15 December 2007
The family residence is so often much more than just a house. Traditions are born there and it often serves as the heart of family gatherings. Effective and smart planning can keep this valuable asset in the family without placing undue burden upon future generations, encouraging your family traditions well into the future – and maximizing the tax benefits to your estate plan.
Your residence is often a significant portion of your net worth and presents its own unique estate planning opportunities. You can maximize the benefit of your estate plan for transferring assets to your family or friends by creating a Qualified Personal Residence Trust (QPRT).
Qualified Personal Residence Trust
A QPRT is a trust to which you transfer the title to your home. Under the terms of the trust, you reserve the right to reside in the house for a certain period of years. At the end of that period, ownership of the residence passes to your children (or whomever you wish to benefit).
If you gave the house outright to your children right now you would be subject to gift tax on the full market value of house. But if you give the house away through a QPRT, the value of the gift is discounted because the beneficiaries have to wait until the end of the term before ownership passes to them. The value of the gift to your children is considerably lower because your right to use the house for a term of years discounts the value of the transfer. This can result in a significant transfer tax savings.
It is important to keep in mind that at the end of the QPRT’s term, your children will actually own your home. At that point, you may move out or start paying rent to your children. While paying rent to live in your own home may sound unusual, that is actually another way to remove assets from your taxable estate and transfer wealth to your children. Other techniques can also be used to transfer additional cash to your children to allow them to maintain the residence after ownership has passed to them.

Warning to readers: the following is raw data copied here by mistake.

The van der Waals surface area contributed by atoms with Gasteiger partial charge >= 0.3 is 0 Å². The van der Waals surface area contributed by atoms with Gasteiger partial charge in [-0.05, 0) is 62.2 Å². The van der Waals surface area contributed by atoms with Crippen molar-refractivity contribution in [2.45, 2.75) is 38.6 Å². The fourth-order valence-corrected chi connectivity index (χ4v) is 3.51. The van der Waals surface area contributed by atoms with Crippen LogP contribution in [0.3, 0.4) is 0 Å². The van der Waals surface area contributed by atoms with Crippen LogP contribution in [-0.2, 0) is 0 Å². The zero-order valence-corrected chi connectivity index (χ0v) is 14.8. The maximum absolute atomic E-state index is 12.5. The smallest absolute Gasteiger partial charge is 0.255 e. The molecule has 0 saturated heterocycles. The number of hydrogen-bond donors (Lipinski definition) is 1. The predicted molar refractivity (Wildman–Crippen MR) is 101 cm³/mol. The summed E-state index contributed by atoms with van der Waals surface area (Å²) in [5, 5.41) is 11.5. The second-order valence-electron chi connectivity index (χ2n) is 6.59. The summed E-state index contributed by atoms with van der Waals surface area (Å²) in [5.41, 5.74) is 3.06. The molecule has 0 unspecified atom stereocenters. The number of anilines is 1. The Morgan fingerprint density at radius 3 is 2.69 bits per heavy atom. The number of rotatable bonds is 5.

The terms and potential tax savings of a QPRT depend upon the client’s age and the value of the house. In order for this technique to be effective, you must outlive the term of the QPRT. Younger clients can create QPRTs with longer terms, and a longer term lowers the present value of the gift. Under current law, if a 55 year old client with a $1 million home creates a 10 year QPRT, the potential estate tax savings is approximately $340,000 if the home appreciates 2% percenta year; if the home is initially worth $2 million, then the potential tax savings is almost $675,000. As is true with most tax and estate planning, you can maximize the value of long-term strategies and remove appreciating assets from your taxable estate by beginning the planning process today.
Your home is much more than a smart investment. It can help you transfer assets to your children, save estate taxes and keep an important asset in the family for the next generation’s enjoyment. Through proper planning and possibly the use of a QPRT, you may realize substantial benefits not only for yourself, but also for your loved ones.